FROM HEAVEN TO EARTH:  It was going to take more than a little bit of Saturday evening snow to dampen the packed house for the Washington Bach Consort Christmas Celebration at the National Presbyterian Church.

(Cover Photo:  David Betts | Metropolitan Photography)

by Patrick D. McCoy

A rousing standing ovation from the full house after a festive performance by the Washington Bach Consort . (Photo: Patrick D. McCoy)

A large, bustling crowd swelled the nave of the impressive National Presbyterian Church for the consort’s presentation of four cantatas (I, II, V and VI) from Johann Sebastian Bach’s “Christmas Oratorio.”  Conducted by artistic director candidate Dana Marsh, the afternoon was marked by a range of emotional expression:  from exuberance, contemplation and certainly celebration.  It would be certainly hard to deny the presence of such joy and the yearning to see the late Reilly Lewis bubbled over in it.  Yet, Marsh seemed to conduct the singers and orchestra with a sense of honor and respect to that joy that was embodied many years ago.  This in itself seemed to endear him to all assembled.

Opening with the festive “Jauchzet frohlocket”  the timpani and trumpets regally punctuated the voices of the chorus and strings.  The trumpets in particular played with sensitivity, yet with a presence of majesty.  As the Evangelist, tenor Robert Petillo, conveyed the sense of the Christmas story with such fervor.  With a delivery that ranged from sweet and dulcet to declamatory, Petillo was always consistent and thematically threaded together the age old Christmas story seamlessly.

The remaining soloists of the evening were soprano Kate Vetter Cain, mezzo-soprano Kristen Dubenion-Smith, and bass Steven Combs.  All ‘veteran’ soloists with the consort, the quartet was certainly faithful to the task at hand, yielding graciously to a ‘new’ face on the podium.  While Cain consistently soared into the nave with an ethereal soprano, Smith rendered her recitatives and arias with a rounded, deliciously velvety quality.  Likewise, bass Steven Combs sang with a voice of nobility and strength, particularly in the gem  “Großer Herr, o starker König” complemented beautifully by trumpeter Josh Cohen in the upper register.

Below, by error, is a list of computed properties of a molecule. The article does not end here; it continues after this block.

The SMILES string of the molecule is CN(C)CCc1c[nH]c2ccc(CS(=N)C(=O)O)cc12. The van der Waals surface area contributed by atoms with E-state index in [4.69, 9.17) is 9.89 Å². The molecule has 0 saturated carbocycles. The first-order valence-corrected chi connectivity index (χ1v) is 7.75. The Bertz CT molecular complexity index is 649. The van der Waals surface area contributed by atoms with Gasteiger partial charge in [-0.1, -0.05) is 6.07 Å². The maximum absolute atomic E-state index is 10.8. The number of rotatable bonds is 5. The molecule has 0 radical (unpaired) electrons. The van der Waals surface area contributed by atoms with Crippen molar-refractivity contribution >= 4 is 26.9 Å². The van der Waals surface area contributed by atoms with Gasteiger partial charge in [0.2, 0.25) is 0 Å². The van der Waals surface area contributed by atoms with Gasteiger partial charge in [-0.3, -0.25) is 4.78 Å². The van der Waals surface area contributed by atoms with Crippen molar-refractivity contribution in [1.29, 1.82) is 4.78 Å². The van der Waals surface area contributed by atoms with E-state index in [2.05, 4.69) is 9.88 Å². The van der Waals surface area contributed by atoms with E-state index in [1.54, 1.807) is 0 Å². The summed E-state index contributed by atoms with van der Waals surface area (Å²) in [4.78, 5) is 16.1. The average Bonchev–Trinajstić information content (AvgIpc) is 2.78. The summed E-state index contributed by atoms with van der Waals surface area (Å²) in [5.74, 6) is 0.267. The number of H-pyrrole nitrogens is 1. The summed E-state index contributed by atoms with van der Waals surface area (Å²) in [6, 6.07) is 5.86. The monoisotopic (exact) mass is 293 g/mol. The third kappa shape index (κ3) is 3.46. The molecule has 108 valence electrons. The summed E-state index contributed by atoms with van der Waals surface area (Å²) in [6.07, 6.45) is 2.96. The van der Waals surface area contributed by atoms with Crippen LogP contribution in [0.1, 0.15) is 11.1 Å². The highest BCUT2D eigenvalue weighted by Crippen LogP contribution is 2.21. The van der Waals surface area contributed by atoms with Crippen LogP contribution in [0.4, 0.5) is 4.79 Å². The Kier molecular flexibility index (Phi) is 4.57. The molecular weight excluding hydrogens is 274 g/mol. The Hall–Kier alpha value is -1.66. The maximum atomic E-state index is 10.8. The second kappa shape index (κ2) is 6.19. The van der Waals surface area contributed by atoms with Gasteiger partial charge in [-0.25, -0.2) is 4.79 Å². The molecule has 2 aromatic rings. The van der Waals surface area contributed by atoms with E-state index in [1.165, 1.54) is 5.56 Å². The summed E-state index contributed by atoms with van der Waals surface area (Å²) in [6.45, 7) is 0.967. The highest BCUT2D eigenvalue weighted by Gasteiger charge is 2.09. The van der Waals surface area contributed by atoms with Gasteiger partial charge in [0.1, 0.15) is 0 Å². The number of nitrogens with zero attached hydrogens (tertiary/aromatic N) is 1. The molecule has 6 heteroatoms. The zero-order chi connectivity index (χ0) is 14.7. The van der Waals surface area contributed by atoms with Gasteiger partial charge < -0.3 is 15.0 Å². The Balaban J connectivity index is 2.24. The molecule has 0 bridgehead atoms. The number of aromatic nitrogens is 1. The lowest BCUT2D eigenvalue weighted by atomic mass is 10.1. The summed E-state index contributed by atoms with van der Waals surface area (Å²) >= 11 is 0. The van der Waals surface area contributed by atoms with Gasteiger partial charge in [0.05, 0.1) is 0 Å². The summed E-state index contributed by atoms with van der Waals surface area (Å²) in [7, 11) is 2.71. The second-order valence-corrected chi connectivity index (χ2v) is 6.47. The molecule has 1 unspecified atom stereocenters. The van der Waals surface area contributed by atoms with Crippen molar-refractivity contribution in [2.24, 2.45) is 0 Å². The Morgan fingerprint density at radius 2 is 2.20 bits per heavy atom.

To many perhaps, the Bach “Christmas Oratorio” is not the music that most would associate for their listening pleasure at Christmas.  Handel’s “Messiah,”  Vivaldi’s “Gloria,” and even Bach’s “Magnificat” make the list.  But throughout the performance by the Washington Bach Consort, one could here familiar strains of familiar chorales that are often sung as hymns in the Protestant Church:  tunes such as “Break Forth O Beauteous Heavenly Light, “O Sacred Head Sore Wounded” and “From Heaven to Earth I Come.”

There were so many instances of glorious singing by the consort under Marsh’s leadership.  In Part V, a new found synergy between the forces under his direction seemed to emerge triumphantly in the chorus “Let Honor Be Sung to You, O God.”  Fugal in texture, each section of the choir entered one after the other with vocal dexterity and confidence.  Marsh seemed himself to become even more animated and this took him home to the finish line.

After an evening of glorious music, the Washington Bach Consort was accorded a thunderous ovation by the large audience.  But one must admit that the largest ovation and expression of appreciation of the evening was to candidate Dana Marsh-who seemed to have entered this process with a great sense of respect and humility.


A native of Petersburg, Virginia, Patrick D. McCoy is a graduate of Virginia State University and Shenandoah Conservatory in Winchester, Virginia.  He has been an arts contributor for, CBS Washington, The Afro American Newspaper and most recently was the Performing Arts Columnist at Washington Life Magazine for whom he interviewed Joshua Bell for the magazine’s arts column “Perfect Pitch.”  As a church musician, he currently serves as Organist/Choirmaster at Saint John’s Episcopal Church (Zion Parish) in Beltsville, Maryland and teaches applied voice on the music faculty at Virginia State University, where he also served as guest conductor of the the Virginia State University Concert Choir.   Visit for all of your arts news and send press releases and ideas to  He dedicates his musical pursuits to the Glory of God, in loving memory of his mother Velma Ann McCoy-Pulley (1956-2017).